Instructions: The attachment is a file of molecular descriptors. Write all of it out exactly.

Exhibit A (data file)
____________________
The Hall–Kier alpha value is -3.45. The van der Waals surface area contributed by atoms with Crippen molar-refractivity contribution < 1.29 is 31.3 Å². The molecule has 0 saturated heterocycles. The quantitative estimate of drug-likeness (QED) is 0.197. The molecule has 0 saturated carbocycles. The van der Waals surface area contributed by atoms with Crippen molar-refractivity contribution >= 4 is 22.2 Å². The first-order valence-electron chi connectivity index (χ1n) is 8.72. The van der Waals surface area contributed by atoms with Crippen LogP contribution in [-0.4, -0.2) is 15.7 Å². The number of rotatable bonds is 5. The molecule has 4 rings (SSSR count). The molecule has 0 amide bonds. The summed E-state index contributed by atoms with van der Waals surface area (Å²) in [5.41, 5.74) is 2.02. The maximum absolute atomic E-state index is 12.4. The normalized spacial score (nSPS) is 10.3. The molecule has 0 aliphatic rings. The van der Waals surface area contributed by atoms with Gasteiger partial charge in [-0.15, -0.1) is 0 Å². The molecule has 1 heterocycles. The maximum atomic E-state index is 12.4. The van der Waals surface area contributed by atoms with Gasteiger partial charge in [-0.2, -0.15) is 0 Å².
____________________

The Hall–Kier alpha value is -3.45. The van der Waals surface area contributed by atoms with Crippen molar-refractivity contribution < 1.29 is 31.3 Å². The molecule has 0 saturated heterocycles. The quantitative estimate of drug-likeness (QED) is 0.197. The molecule has 0 saturated carbocycles. The van der Waals surface area contributed by atoms with Crippen molar-refractivity contribution >= 4 is 22.2 Å². The first-order valence-electron chi connectivity index (χ1n) is 8.72. The van der Waals surface area contributed by atoms with Crippen LogP contribution in [-0.4, -0.2) is 15.7 Å². The number of rotatable bonds is 5. The molecule has 4 rings (SSSR count). The molecule has 0 amide bonds. The summed E-state index contributed by atoms with van der Waals surface area (Å²) in [5.41, 5.74) is 2.02. The maximum absolute atomic E-state index is 12.4. The normalized spacial score (nSPS) is 10.3. The molecule has 0 aliphatic rings. The van der Waals surface area contributed by atoms with Gasteiger partial charge in [-0.15, -0.1) is 0 Å². The molecule has 1 heterocycles. The maximum atomic E-state index is 12.4. The van der Waals surface area contributed by atoms with Gasteiger partial charge in [-0.2, -0.15) is 0 Å².